In stark contrast we find Lesser Kitezh townspeople (Act II) dressed in a mish-mash of outfits that turn back time to the 1950s (beehive hairdos), the 1970s, and a Gusli Player (Gennady Bezzubenkov) who looks like a pathetic Elton John donning a floppy fishing hat and tacky t-shirt. Drunkard, Grishka Kuterma, played by Ukrainian John Daszak (looking like “Mr. Clean”), does an excellent job in acting and bringing out the ‘Judas betrayal’ behind his character, but he blasphemes by flailing a cross, making profanely lewd suggestions. It hurts; it’s disgraceful. Yet Tcherniakov takes quite the pointed route. The invasion of the Tartars burst through floor-to-ceiling windows carrying machine guns, some wearing gas masks found from World War I. The bludgeoning of the clueless folk is sordid and unnerving. Two ring leaders of the Tartars are like polar opposites in cloth: Burunday (Vladimir Ognovenko) wears a tuxedo while the hairy, pot-bellied Bedyay (Ante Jerkunica) saunters about wearing (unbecomingly) a tank top with jeans.
Rimsky-Korsakov wrote melodic, liturgical notes during the opening of Act III. We are relieved with delightful continuity with women of Greater Kitezh bathed in Easter Blue dresses. What looks like a Chechnya fallout shelter, this female contingent slowly recedes to the back of the room and sits down in movie theater seats while their men leave to fight the Tartars. This is to be the ‘supposed’ invisible city (one needs a lot of imagination.) The Tartars once again invade the stage and act insanely. Tcherniakov goes to such indignations by having Fevroniya forced to perform sexual activities on Bedyay (Fevroniya is also repeatedly kicked in the stomach and groin in Act IV and severely slapped in the face by Burunday as he drinks Jack Daniels); there’s a naked man standing completely immobilized surrounded by the pillage and ransacking, a man wearing a hockey mask, another draped in a Houston Oiler t-shirt...ah, yes...Regietheater at its best.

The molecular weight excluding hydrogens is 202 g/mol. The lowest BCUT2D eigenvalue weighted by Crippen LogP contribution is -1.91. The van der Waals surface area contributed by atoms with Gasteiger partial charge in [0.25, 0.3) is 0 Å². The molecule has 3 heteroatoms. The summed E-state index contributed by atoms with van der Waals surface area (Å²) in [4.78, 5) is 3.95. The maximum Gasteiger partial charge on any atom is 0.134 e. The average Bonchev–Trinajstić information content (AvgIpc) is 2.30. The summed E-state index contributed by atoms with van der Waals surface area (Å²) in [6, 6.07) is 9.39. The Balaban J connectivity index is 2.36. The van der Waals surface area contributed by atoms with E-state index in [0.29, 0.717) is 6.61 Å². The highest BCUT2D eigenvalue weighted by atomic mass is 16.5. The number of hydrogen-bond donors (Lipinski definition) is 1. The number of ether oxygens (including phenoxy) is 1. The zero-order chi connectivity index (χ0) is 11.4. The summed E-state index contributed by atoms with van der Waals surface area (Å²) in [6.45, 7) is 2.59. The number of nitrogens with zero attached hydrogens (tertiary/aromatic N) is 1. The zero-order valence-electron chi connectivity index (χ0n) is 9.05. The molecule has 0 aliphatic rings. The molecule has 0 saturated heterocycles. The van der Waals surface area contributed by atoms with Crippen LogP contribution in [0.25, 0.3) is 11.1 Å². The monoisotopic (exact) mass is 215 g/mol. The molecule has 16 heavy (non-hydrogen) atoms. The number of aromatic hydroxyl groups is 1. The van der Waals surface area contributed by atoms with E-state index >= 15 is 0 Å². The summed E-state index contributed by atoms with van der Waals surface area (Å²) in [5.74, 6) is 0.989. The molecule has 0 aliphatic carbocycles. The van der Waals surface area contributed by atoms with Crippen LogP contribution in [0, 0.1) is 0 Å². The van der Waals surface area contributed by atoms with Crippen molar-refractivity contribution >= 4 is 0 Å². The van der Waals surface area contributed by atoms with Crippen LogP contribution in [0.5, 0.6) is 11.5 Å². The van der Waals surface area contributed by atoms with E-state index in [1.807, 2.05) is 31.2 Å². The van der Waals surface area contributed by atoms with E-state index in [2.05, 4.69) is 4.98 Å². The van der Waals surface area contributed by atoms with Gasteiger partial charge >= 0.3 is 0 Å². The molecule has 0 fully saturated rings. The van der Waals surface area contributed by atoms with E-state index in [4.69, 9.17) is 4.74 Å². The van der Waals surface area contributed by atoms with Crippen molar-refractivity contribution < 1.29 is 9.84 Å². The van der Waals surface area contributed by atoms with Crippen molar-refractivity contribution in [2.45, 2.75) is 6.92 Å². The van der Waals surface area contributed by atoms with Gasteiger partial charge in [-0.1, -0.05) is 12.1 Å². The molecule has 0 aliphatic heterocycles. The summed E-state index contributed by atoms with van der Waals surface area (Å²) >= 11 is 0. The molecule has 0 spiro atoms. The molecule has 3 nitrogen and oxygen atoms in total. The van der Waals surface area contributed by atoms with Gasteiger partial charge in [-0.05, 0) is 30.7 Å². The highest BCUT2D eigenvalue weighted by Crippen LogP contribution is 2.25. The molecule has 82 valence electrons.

Once Grishka runs away in the woods early in Act IV, the remainder of the opera gives the viewer a chance to breathe and regress. Jennifer Cheek, as the bird Sirin, has the most powerful, pointed voice. This gives the ensemble positive strength and lays great foundation for the other singers. Fellow bird-mate, Alkonost, sung by Margarita Nekrasova, supplements nicely with Cheek. Mayram Sokolova delves into her character wholeheartedly with a smooth and polished tone while her acting is quite effectual.
So what is great about this Kitezh? Most likely it is the voice of Svetlana Ignatovich: she has a lustrous sheen as a soprano; she expresses her Fevroniya with understated nuances; she is delicate and demure. One can’t help but have the utmost admiration and pathos for her character but also for her career as a singer. Ignatovich is what holds us together through the tumultuous channels of Kitezh.
Aside from being aligned with Wagner and termed as “The Russian Parsifal”, Rimsky-Korsakov’s Kitezh has flavorings of Boris Godunov (i.e. the tolling bells) along with use of the organ that bring with it whiffs of Saint-Saëns’ Symphony N° 3 in C minor “Organ”. Heavily guided by librettist Belsky, Kitezh has longueurs, passages of dramatic tension and angst along with character dialogues retaining arioso lines rather than a more delineated recitative construct.
In the bonus supplement, the interviewer posed the question, “Is it love or war...?” when it comes to collaborative efforts of conductor, director and chorus master. A Russian-born director with a predominant cast of the same country, combined with chorus members who hail from The Netherlands and a German conductor, is bound to create tensions. This Rimsky-Korsakov opera must not have been an easy task to execute.